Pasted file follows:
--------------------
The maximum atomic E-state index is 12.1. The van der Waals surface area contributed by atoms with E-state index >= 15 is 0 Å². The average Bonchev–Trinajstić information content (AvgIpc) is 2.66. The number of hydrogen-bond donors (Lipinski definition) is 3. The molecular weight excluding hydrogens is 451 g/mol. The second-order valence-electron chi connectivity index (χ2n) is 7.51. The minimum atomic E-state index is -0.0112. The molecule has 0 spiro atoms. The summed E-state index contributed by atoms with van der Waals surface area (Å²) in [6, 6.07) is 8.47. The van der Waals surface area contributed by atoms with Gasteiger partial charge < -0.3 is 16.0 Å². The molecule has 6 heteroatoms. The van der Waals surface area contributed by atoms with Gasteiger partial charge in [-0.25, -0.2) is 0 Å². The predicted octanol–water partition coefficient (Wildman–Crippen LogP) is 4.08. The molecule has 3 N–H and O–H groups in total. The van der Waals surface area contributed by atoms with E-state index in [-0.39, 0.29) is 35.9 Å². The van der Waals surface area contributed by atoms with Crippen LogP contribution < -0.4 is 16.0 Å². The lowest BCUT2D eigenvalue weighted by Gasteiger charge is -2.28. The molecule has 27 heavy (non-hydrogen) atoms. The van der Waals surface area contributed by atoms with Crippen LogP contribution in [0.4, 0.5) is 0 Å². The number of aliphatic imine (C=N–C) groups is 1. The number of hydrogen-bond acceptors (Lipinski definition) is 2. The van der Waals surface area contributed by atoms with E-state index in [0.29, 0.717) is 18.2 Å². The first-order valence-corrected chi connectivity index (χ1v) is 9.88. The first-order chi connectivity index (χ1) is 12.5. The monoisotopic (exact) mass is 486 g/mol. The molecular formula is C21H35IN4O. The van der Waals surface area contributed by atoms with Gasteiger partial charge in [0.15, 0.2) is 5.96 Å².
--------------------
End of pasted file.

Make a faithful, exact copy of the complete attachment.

The maximum atomic E-state index is 12.1. The van der Waals surface area contributed by atoms with E-state index >= 15 is 0 Å². The average Bonchev–Trinajstić information content (AvgIpc) is 2.66. The number of hydrogen-bond donors (Lipinski definition) is 3. The molecular weight excluding hydrogens is 451 g/mol. The second-order valence-electron chi connectivity index (χ2n) is 7.51. The minimum atomic E-state index is -0.0112. The molecule has 0 spiro atoms. The summed E-state index contributed by atoms with van der Waals surface area (Å²) in [6, 6.07) is 8.47. The van der Waals surface area contributed by atoms with Gasteiger partial charge < -0.3 is 16.0 Å². The molecule has 6 heteroatoms. The van der Waals surface area contributed by atoms with Gasteiger partial charge in [-0.25, -0.2) is 0 Å². The predicted octanol–water partition coefficient (Wildman–Crippen LogP) is 4.08. The molecule has 3 N–H and O–H groups in total. The van der Waals surface area contributed by atoms with E-state index in [-0.39, 0.29) is 35.9 Å². The van der Waals surface area contributed by atoms with Crippen LogP contribution < -0.4 is 16.0 Å². The lowest BCUT2D eigenvalue weighted by Gasteiger charge is -2.28. The molecule has 27 heavy (non-hydrogen) atoms. The van der Waals surface area contributed by atoms with Crippen LogP contribution in [0.4, 0.5) is 0 Å². The number of aliphatic imine (C=N–C) groups is 1. The number of hydrogen-bond acceptors (Lipinski definition) is 2. The van der Waals surface area contributed by atoms with E-state index in [0.29, 0.717) is 18.2 Å². The first-order valence-corrected chi connectivity index (χ1v) is 9.88. The first-order chi connectivity index (χ1) is 12.5. The monoisotopic (exact) mass is 486 g/mol. The molecular formula is C21H35IN4O. The van der Waals surface area contributed by atoms with Gasteiger partial charge in [0.15, 0.2) is 5.96 Å².